The course of the SPD in the Ukraine crisis continues to cause criticism. After Schröder, another ex-party leader spoke up. Security expert Ischinger laments a loss of reputation.
Berlin – After former Chancellor Gerhard Schröder, Sigmar Gabriel, another former SPD chairman, is crossing the line of the party leadership in the Ukraine crisis.
The ex-foreign minister calls for a “discussion without taboos and bans on thought” on the issue of arms deliveries to Ukraine. “The truth is, you can always be guilty of arms deliveries – by acting and by not acting,” he told the “Bild am Sonntag”.
Klingbeil counters sharply
Party leader Lars Klingbeil promptly confirmed the SPD leadership’s rejection of arms deliveries. “We’re happy to take advice and it’s perfectly fine for others to join the debate. But those who are responsible for the party are clear and unequivocal,” he said in an interview for the ZDF program “Berlin direct”.
Neither Schröder nor Gabriel still have a function in the SPD today. In the podcast “Die Agenda” on Friday, Schröder accused NATO of complicity in the Russian troop deployment on the Ukrainian border and accused Ukraine of “saber rattling” because of its demands for weapons.
The chairman of the Foreign Affairs Committee in the Bundestag, Michael Roth, rejected Schröder’s statement on the news portal “ntv.de”. “I prefer to stick to the facts. And they leave no doubt as to who is responsible for the current military escalation.” This Monday, Klingbeil will meet with other leading SPD politicians for a closed conference on the Ukraine crisis.
Germany “in a bad, bad light”
The well-known security expert Wolfgang Ischinger sounded the alarm at the weekend because he already sees a noticeable loss of international reputation for Germany because of its restraint in the Ukraine crisis. “Awkwardness” on the part of the federal governments in dealing with the controversial Nord Stream 2 gas pipeline and the question of arms deliveries have meant that Germany is now “in a lousy, bad light” in the USA and with other allies, said the head of the Munich Security Conference in an interview with the dpa. “Germany has already lost the trust of a number of partners or is at risk of losing it.”
The federal government is accused of not putting enough pressure on Russia during the crisis. Chancellor Olaf Scholz (SPD) had hesitated for a long time before he put the controversial Nord Stream 2 gas pipeline on the table as a sanctions instrument in the event of a Russian invasion of Ukraine – and that only in a cryptic way.
At the same time, unlike other allies, he clearly rejected the delivery of lethal weapons to Ukraine. This has been criticized by Ukraine, but also by countries like Poland and the Baltic States. In the USA, the question is also being raised as to whether Germany is still a reliable partner.
Ischinger: “Wobbly German politicians”
Everything that has been said about Germany in Washington, Brussels and Kiev and written in the international press over the past few days has made him “fear and anxious,” said Ischinger. “There have been some awkwardnesses. I don’t think it’s irreparable. But reputational damage has already occurred.” A lot will have to be done to repair this damage.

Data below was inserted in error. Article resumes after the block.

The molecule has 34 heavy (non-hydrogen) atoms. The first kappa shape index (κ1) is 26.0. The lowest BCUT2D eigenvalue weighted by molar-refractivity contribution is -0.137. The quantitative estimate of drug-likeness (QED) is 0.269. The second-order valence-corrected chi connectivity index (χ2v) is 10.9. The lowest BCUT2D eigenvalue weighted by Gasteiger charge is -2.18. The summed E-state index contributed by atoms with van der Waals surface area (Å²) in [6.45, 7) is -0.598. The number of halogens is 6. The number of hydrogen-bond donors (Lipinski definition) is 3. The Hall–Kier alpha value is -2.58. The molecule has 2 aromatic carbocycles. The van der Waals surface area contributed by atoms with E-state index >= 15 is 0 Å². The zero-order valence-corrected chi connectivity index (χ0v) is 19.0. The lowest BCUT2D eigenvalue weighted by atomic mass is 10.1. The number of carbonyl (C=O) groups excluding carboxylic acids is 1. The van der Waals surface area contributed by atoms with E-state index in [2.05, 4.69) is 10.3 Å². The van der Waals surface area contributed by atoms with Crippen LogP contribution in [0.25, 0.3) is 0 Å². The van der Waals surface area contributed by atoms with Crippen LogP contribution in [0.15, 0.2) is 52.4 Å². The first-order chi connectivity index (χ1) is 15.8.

Ischinger also complained that Germany’s reluctance was playing into Russia’s hands. “Of course, the wobbling of various German politicians was precisely registered in Moscow,” said the former German ambassador in Washington, who is one of the most experienced German diplomats and has chaired the Munich Security Conference for 14 years.
Nord Stream 2 as a “thorn in the flesh”
For Ischinger, the fact that Germany is in such a bad position now has to do with Nord Stream 2. He described the controversial gas pipeline from Russia to Germany as a “thorn in the flesh” of German foreign policy. “I have the suspicion that we in German politics in Berlin underestimated the size of this thorn and its negative effect. And that thorn has now exploded with the issue of arms shipments.”
With the weapons, “the impression was created that we were standing at the end of the convoy with folded hands,” Ischinger complained. In view of Germany’s open flank at Nord Stream 2, he would have thought it more clever to position himself in the middle – if possible due to an EU decision.
Don’t “let it pull you through the cocoa”
In view of Germany’s mediating role in the Ukraine conflict, a certain restraint on the subject of arms deliveries makes sense, said Ischinger. “But that doesn’t have to mean that we have to let the world public tease us.”
Ischinger does not consider the criticism of Germany to be entirely fair and refers to the extensive German economic and financial aid for Ukraine and the diplomatic commitment to solving the Ukraine conflict that has lasted for years. “But the communication policy of the federal government was not appropriate to the importance of this process,” says the security expert. dpa